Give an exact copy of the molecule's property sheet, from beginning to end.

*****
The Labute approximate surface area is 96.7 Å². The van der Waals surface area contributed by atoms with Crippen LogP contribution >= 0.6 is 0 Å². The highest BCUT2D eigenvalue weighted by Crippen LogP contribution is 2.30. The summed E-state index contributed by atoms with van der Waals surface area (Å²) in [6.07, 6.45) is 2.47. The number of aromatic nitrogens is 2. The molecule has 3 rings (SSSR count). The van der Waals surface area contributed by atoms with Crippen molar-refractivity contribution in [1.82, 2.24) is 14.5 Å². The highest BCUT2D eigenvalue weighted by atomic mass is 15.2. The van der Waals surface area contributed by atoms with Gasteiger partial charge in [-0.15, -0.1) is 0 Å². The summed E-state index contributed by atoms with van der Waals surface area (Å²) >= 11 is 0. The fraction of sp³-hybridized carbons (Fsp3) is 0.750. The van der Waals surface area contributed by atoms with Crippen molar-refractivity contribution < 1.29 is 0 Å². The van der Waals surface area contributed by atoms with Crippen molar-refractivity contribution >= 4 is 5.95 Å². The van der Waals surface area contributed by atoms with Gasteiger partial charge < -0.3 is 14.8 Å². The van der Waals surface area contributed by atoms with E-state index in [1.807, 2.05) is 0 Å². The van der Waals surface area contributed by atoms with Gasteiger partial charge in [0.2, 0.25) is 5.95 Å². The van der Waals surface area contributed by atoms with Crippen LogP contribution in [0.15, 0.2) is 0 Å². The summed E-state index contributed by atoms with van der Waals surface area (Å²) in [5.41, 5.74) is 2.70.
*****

The Labute approximate surface area is 96.7 Å². The van der Waals surface area contributed by atoms with Crippen LogP contribution >= 0.6 is 0 Å². The highest BCUT2D eigenvalue weighted by Crippen LogP contribution is 2.30. The summed E-state index contributed by atoms with van der Waals surface area (Å²) in [6.07, 6.45) is 2.47. The number of aromatic nitrogens is 2. The molecule has 3 rings (SSSR count). The van der Waals surface area contributed by atoms with Crippen molar-refractivity contribution in [1.82, 2.24) is 14.5 Å². The highest BCUT2D eigenvalue weighted by atomic mass is 15.2. The van der Waals surface area contributed by atoms with Gasteiger partial charge in [-0.15, -0.1) is 0 Å². The summed E-state index contributed by atoms with van der Waals surface area (Å²) >= 11 is 0. The fraction of sp³-hybridized carbons (Fsp3) is 0.750. The van der Waals surface area contributed by atoms with Crippen molar-refractivity contribution < 1.29 is 0 Å². The van der Waals surface area contributed by atoms with Crippen molar-refractivity contribution >= 4 is 5.95 Å². The van der Waals surface area contributed by atoms with Gasteiger partial charge < -0.3 is 14.8 Å². The van der Waals surface area contributed by atoms with E-state index in [1.807, 2.05) is 0 Å². The van der Waals surface area contributed by atoms with Gasteiger partial charge in [0.2, 0.25) is 5.95 Å². The van der Waals surface area contributed by atoms with Crippen LogP contribution in [0.15, 0.2) is 0 Å². The summed E-state index contributed by atoms with van der Waals surface area (Å²) in [5.41, 5.74) is 2.70.